Animal Crossing: New Horizons: The Reality Of Island Sharing And Couch Co-Op
Last week I reviewed Animal Crossing: New Horizons. It’s always a challenge to review a game of this type, due to the sheer length of time it takes to discover everything. While I had all the basics down and a little bit of Time Traveling magic helped me figure out some of the later tasks, one thing that is only really obvious over a much longer period of time is the reality of sharing an island.
I have three kids and one Switch. Therefore, while I established the island, there are four of us now residing on it. As we’ve all played more over the last week, it’s become apparent that being a resident is vastly inferior to being an island founder.
Once we’d got established, we tried out the couch co-op. My youngest immediately tried to catch me in a net and then was far too disappointed when I didn’t get hurt or die (thanks son). However, the actual co-op experience was enjoyable.
We ran around together and farmed the island resources. We discovered that while only the leader could access their pockets, we could easily transfer things between us by putting them on the ground and swapping leaders. I’d have preferred if we could split screen but it wasn’t the end of the world.
However, this would prove to be as good as multiplayer got, which we discovered over the next few days.
I Am The Gatekeeper
The first hurdle came when it came to making tools. I’d given the others some tools to begin with, so we didn’t realize this for a while, but they each needed to buy all the recipes from the store. There are no quests for them past Tom Nook’s initial workshop quest and introduction to the game. They can also only buy what the primary player has unlocked.
I’ve been playing the most often so right now my children can happily access everything they need. However, if that changes then they’ll be stuck as the quests I can access unlock stores, recipes and rewards. All these are only available to the primary player.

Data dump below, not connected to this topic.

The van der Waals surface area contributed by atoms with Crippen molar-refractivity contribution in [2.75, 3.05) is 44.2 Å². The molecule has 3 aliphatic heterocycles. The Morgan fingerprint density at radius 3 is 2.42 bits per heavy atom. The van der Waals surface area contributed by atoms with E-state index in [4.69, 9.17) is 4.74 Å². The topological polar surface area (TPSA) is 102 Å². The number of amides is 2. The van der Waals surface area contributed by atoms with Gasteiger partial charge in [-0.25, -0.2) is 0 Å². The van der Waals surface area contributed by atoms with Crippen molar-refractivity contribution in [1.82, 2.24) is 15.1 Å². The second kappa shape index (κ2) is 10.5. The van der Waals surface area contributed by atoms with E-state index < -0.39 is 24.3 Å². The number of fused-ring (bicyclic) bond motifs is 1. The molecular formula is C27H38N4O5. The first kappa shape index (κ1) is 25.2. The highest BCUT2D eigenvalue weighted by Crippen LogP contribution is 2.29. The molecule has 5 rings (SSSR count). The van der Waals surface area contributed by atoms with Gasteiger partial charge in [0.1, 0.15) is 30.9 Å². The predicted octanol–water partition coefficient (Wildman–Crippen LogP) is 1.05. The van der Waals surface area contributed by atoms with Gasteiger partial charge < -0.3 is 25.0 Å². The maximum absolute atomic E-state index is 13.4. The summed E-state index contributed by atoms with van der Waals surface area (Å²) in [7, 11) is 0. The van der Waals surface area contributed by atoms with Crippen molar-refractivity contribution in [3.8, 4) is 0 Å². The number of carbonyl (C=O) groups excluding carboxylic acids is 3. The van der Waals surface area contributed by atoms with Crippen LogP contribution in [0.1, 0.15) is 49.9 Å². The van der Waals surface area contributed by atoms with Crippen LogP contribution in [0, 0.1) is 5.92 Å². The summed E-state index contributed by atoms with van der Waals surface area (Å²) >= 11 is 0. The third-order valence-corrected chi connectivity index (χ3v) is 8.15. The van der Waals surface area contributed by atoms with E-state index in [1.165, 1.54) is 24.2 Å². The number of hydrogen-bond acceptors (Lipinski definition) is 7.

We soon realized that it does make sense for them not to be able to repeat a quest, like to help build a store. However, we expected that they may hand in bugs to Blathers, instead of Tom Nook, for an equivalent chain to the museum opening quest. We also expected future quests like store building would become group tasks, with all players able to submit resources. Sadly, this is not the case.
Other players cannot even hand in materials to help out on a quest. They need to give them instead to the primary player, who hands them in and claims the rewards and, in some cases, Nook Miles.
Frustrations Kick In
As you can imagine this, is making the residents of our family island frustrated. In the game’s perspective, they seem to be inferior. I’d love them to be able to establish their own islands but Nintendo has gated that as well. Not only can you only have one island per game, but it’s actually one island per Switch.
That means that it would cost approximately $260 per child to allow them to experience the game in full. At the very minimum, I’d need to buy a Switch Lite and a new game. Either that, or everyone takes turns as the leader. But given the size of the museum completion, it will be a mammoth task, so that’s not likely to happen any time soon.
The Reality: Animal Crossing Needs To Rethink Couch Co-Op
The reality is that there is simply no way we can all experience this game to its fullest. If I allow my family members to use my profile, then I’m going to miss out on something. Everyone gets a lesser experience in some way unless you’re playing on your own.
While I stand by my verdict that Animal Crossing: New Horizons is a stunning game, it has to be said that this experience only extends to one player. As a multiplayer game, it’s very much lacking. I hope in future we see the ability to have multiple islands per console, then we can all experience the game in all its glory.
Source: Read Full Article